At this point, our friendly neighborhood Satanic coven enters the picture, and this is where we learn that even the Dark Lord himself apparently has a beef with queers. The first two we meet are Sherry (Kathleen Marie Archer), the group’s second-in-command,  and Monica (Rosemary Orlando), and the first thign we find out about this Mansonesque outfit is that “the love that dare not speak its name” had really better keep its mouth shut around these parts .  They’re arguing while the rest of the devil-worshipers play volleyball or something, and what are they arguing about? Here’s all you need to know —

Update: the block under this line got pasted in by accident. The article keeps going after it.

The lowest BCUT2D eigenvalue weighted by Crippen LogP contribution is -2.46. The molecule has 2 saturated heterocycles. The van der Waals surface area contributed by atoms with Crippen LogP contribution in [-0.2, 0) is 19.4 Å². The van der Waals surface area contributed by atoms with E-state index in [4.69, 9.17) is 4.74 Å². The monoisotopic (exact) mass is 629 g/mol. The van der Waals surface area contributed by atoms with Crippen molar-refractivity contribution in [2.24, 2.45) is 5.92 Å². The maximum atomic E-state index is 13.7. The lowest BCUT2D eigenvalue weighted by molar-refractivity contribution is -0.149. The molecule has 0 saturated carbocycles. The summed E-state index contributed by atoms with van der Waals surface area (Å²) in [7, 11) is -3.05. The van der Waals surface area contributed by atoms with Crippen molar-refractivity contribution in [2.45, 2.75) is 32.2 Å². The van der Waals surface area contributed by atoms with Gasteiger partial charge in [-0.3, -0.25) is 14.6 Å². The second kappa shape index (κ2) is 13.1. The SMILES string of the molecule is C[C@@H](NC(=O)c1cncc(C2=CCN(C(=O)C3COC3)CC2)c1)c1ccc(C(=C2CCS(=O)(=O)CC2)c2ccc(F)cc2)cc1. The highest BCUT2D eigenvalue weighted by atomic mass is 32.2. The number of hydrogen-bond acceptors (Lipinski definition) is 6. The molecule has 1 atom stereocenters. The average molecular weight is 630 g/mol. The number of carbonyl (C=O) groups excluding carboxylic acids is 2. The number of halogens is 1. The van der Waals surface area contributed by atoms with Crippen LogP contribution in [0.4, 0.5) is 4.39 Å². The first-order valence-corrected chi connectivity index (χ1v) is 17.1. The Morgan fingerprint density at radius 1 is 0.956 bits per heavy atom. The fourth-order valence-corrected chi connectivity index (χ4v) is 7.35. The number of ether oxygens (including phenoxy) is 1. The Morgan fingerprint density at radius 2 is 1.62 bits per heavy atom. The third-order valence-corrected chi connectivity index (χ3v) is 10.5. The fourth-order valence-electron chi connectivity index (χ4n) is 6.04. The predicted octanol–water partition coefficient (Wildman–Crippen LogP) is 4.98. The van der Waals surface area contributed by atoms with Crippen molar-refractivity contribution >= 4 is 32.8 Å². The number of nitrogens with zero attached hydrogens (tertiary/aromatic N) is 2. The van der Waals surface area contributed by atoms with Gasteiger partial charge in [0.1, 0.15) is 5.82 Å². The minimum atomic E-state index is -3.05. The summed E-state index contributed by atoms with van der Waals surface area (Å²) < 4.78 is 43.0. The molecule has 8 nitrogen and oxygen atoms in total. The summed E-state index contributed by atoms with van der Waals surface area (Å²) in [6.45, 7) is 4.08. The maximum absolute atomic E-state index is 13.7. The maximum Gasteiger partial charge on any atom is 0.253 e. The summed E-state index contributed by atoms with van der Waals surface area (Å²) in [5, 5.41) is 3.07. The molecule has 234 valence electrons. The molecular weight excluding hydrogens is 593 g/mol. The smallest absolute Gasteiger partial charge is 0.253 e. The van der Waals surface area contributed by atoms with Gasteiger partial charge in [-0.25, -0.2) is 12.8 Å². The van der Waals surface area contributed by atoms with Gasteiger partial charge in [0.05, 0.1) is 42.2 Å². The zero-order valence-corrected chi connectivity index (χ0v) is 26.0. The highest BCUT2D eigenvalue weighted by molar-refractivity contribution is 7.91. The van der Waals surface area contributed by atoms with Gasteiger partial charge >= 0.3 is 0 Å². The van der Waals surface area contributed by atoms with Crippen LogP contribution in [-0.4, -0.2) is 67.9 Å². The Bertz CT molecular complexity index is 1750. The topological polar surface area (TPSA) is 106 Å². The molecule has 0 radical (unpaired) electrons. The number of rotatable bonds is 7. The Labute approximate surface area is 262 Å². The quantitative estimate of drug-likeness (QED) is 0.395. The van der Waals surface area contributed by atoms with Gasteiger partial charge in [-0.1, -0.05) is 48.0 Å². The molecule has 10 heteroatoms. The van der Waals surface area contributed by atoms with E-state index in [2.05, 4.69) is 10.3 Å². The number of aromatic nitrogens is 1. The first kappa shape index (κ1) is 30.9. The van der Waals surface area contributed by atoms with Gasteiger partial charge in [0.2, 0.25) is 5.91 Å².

Monica : I can’t help how I feel.

Sherry : If you don’t want me to tell Simon (the group’s leader), you’d better start trying to like guys.

Then Sherry proceeds to throw her into some shallow water and storms off towards some sort of barbed-wire fence, which is where she finds Bobby out cold on the ground. If our “hero” (for lack of a better word) thought he had problems before, he hasn’t seen anything yet. Sherry quickly takes a shine to the young mystery man, and since Simon’s away on undisclosed “business” of some sort or another, she’s in charge, so she decides they’re going to take him in while he regains consciousness and recovers from his ordeal.